"It's driven by guilt, to prove that they're not depriving their children of any kind of attention," suggests Sonya Michel, the Director of United States Studies at the Woodrow Wilson International Center for Scholars, and an expert on child care policies and mothers' rights. "And often they can't be home with them, so they want to make sure they're entertained."
"Battle Hymn of the Tiger Mother" came out in this anxious climate. How could a successful Yale Law school professor, who has authored tomes on empire and democracy, still have the energy to stay up all night while her daughter practiced piano? If my child didn't secure a place at Harvard, was I not overbearing enough?
Smothering To Hovering
Concerns over how much attention women should give their children predate even women's entry into the labor force. The "helicopter parent" of the 2000s is in fact an uncanny parallel to the "smother mother" of almost 70 years ago.
In his best-selling 1942 book, "Generation of Vipers," Philip Wylie referred to "moms" (as opposed to perfectly wonderful "mothers") as the "thundering third sex" who are responsible for the "mealy look of men today." "Moms' Denounced as Peril to Nation," announced The New York Times in 1945, in a review of a stormy speech by Dr. Edward Strecker, one of the nation's pre-eminent psychiatrists.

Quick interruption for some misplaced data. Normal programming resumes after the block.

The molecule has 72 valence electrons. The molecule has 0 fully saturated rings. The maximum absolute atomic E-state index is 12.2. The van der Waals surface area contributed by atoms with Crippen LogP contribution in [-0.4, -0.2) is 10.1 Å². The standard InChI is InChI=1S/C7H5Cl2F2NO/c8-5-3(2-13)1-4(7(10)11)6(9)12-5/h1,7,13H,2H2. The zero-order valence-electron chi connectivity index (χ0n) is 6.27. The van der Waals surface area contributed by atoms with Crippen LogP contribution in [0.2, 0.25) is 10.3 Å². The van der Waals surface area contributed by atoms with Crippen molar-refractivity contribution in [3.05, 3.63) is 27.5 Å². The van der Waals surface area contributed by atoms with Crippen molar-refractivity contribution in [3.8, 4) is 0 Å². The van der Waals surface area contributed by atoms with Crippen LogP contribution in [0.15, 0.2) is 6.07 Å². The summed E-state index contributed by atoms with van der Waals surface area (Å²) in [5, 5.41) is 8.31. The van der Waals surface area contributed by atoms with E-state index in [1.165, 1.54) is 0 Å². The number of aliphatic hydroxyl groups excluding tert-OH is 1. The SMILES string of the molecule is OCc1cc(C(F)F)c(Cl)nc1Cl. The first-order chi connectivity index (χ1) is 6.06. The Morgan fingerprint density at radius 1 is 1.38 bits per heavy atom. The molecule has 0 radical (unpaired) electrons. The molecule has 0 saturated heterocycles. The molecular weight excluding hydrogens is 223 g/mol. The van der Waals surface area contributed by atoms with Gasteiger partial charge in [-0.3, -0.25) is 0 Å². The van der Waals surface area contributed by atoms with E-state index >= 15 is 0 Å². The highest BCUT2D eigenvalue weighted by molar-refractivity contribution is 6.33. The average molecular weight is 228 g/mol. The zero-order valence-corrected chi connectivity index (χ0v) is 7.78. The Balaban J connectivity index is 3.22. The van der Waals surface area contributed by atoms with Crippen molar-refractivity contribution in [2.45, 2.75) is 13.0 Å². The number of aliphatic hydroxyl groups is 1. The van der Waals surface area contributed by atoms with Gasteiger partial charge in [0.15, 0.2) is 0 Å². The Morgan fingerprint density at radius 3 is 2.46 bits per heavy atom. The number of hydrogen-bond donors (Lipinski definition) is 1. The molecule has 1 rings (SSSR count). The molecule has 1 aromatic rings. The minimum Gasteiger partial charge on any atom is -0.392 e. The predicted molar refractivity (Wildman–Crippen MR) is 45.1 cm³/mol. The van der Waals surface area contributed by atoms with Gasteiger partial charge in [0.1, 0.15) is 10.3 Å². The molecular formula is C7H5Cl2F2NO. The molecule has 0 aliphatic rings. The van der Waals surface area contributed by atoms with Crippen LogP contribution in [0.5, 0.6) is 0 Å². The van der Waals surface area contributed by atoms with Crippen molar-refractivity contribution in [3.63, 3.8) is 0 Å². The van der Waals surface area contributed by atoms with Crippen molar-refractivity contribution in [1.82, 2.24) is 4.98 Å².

We've come full circle. At midcentury our anxieties were about bored, overbearing mothers. Then it shifted to neglectful working mothers. And now it's about working mothers, who also manage to be overbearing.
"It really is a damned-if-you-do, damned-if-you-don't situation," says Kathleen Gerson, author of "The Unfinished Revolution."
As a country, we're still very concerned about the working mother. Yet we haven't introduced mandatory paid maternity leave, which almost every other country in the world agrees is a fundamental way to help new mothers provide safe, secure and loving homes for their newborns.
Perhaps it is because the working mother we're really fixated on is white (or Asian) and middle class. The soccer moms, helicopter moms and tiger moms in our imagination are not black or Latino, and they can afford private piano lessons. But it is low-income women, and especially low-income black and Latino women, who can get plunged into poverty by motherhood. And this week's census bureau statistic is unlikely to mean much to them.